"There'll be trouble in the Balkans in the Spring."
THE Bulgarians five hundred years ago were a great nation. When the Turks swept up into Europe from the Mediterranean and conquered them they were put under the Greek Church for their religious discipline and education, and the influence of the Churchman in the life of Eastern countries is immense. So that by degrees the Bulgarian institutions, literature and everything that made them a nation, vanished. Their very name dropped out of use, and as a people they were abolished.
Not till the middle of last century did they make any effort to throw off the Greek Patriarchate yoke and reestablish their own ancient Church. About forty years of petitioning led at last to the Sultan granting the appointment of an Exarch by Firman in 1870, and under this Exarch the new Bulgarian Church was established. The people, having got their name back, now began to feel their feet a little, and ventured to kick back at the Turks who had been kicking them for five centuries. The immediate result of this temerity was the descent of troops on the disturbed districts and the massacres of 1876, in which about twenty-five thousand Bulgarians - men, women, and children - were done to death. This was a little too much for Europe, and the Powers protested. The Sublime Porte, however, refused to listen to them, which so incensed Russia that she declared war. Having thrashed the Turks, she gave them their orders in the treaty of San Stefano (March, 1878), by which the Bulgarians were to possess and enjoy practically the whole of Macedonia, with a port on the Mediterranean, and their present Principality.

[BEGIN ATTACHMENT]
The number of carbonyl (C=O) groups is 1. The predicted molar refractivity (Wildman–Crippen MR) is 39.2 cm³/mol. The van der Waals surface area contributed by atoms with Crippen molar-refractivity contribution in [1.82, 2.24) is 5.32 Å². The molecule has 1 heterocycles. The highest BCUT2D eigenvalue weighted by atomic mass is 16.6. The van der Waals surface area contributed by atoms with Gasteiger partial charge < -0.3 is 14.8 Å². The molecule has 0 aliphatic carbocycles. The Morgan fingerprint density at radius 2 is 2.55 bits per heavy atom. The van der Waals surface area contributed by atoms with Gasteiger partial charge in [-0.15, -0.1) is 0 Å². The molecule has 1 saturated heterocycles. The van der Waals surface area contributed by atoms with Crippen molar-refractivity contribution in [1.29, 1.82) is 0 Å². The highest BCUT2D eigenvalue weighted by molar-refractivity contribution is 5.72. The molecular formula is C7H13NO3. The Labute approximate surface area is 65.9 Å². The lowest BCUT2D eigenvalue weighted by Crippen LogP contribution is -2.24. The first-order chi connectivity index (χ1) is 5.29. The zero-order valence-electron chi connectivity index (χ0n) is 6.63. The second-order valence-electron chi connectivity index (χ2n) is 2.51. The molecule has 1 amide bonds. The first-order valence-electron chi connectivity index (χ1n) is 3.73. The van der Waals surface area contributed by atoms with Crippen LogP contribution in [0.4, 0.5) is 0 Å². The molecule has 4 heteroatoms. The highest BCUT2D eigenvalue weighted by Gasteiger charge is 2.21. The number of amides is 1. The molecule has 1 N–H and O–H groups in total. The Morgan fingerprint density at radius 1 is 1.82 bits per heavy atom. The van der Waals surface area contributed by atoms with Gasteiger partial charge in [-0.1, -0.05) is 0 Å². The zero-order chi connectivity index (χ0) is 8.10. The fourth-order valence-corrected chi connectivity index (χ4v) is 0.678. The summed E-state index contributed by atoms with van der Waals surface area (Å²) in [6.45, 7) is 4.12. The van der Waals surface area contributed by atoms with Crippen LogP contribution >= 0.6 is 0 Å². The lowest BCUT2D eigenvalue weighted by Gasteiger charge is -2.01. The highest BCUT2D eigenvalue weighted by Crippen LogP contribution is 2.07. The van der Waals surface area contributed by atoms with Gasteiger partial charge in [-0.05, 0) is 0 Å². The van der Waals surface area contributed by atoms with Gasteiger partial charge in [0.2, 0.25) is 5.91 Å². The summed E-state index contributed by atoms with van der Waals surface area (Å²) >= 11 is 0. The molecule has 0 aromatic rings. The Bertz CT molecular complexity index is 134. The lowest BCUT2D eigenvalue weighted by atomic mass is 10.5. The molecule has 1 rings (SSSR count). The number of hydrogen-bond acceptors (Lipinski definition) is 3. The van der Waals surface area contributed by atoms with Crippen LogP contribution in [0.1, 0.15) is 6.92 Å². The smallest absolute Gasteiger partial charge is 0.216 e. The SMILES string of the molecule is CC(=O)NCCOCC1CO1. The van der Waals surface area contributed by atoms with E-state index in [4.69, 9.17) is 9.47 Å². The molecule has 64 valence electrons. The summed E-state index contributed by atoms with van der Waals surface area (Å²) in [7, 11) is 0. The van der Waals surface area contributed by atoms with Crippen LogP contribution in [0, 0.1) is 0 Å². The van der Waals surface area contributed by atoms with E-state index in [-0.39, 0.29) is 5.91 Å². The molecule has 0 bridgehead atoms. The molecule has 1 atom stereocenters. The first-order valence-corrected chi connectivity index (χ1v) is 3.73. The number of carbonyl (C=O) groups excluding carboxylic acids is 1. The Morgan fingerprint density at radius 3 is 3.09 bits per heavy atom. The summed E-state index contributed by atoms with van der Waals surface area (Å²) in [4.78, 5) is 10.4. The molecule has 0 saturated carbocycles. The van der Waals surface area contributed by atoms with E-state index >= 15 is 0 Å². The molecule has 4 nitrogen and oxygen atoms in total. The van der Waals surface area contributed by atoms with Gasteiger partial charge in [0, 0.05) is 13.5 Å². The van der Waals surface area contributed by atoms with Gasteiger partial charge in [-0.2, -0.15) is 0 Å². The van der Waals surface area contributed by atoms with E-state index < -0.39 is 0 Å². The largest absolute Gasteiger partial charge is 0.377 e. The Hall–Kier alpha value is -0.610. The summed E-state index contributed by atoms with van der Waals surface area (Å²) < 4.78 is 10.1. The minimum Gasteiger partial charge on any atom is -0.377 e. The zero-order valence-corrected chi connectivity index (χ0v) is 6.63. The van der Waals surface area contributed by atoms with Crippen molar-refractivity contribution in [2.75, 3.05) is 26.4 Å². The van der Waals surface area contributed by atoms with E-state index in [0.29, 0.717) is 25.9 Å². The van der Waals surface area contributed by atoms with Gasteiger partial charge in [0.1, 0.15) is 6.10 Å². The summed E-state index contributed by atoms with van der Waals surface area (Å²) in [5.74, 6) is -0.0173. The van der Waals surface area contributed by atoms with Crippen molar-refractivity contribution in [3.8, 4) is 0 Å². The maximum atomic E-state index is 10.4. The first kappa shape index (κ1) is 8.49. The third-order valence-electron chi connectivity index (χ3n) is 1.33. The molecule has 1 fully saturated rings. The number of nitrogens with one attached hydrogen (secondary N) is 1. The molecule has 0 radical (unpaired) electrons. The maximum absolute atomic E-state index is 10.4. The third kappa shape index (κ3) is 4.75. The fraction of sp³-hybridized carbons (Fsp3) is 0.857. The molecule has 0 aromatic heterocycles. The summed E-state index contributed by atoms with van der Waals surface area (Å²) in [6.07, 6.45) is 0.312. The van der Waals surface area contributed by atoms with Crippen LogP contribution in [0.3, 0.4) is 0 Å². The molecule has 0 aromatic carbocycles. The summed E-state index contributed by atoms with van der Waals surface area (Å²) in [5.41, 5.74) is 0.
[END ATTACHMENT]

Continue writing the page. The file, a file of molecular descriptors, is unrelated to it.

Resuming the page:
At this the Powers grew uneasy, knowing the hungry habits of the Bear and fearing that he might eventually
absorb this large mouthful of Eastern Europe. So four months later they assembled at Berlin, and under the Treaty of that name overthrew Russia's arrangement, leaving to the Bulgarians only that tract of country which now bears their name. The province of Eastern Rumelia, on their south-eastern border, added itself to the Principality in 1885 without any opposition from the Turks. On this Servia declared war.
In six years the Russians had built and trained an army out of the Bulgarian peasantry, and the higher ranks - including company commanders - were filled by Russian officers. Owing to a huff about the union of Rumelia, these were now recalled and the young troops and their subalterns left to fight the Servians. But they soon showed themselves able to "stand upon their feet and play the game." They drove the Servians headlong out of Bulgaria, followed them into their own country, and chased them to death.
Nowadays there are no Russian officers in that little army, and in the twenty years since its baptism it has developed at a most amazing pace. And so has the country. Parliament, courts of justice, schools, national and municipal institutions - like infant prodigies - are "marvels for their age." The peasant-farmer is still a long way behind the times, but he is a hard worker and improves his position year by year. The Bulgarians have an abundance of energy that, turned in the right direction, will take them far; but they are also immense talkers, and are filled mostly with an amount of dramatic feeling that impels them rather to declamation than execution.
Still, by the light of what they have done one sees a prosperous future for their country.
JOHN L. C. BOOTH.
** The chapter headings throughout the book are quoted from Rudyard
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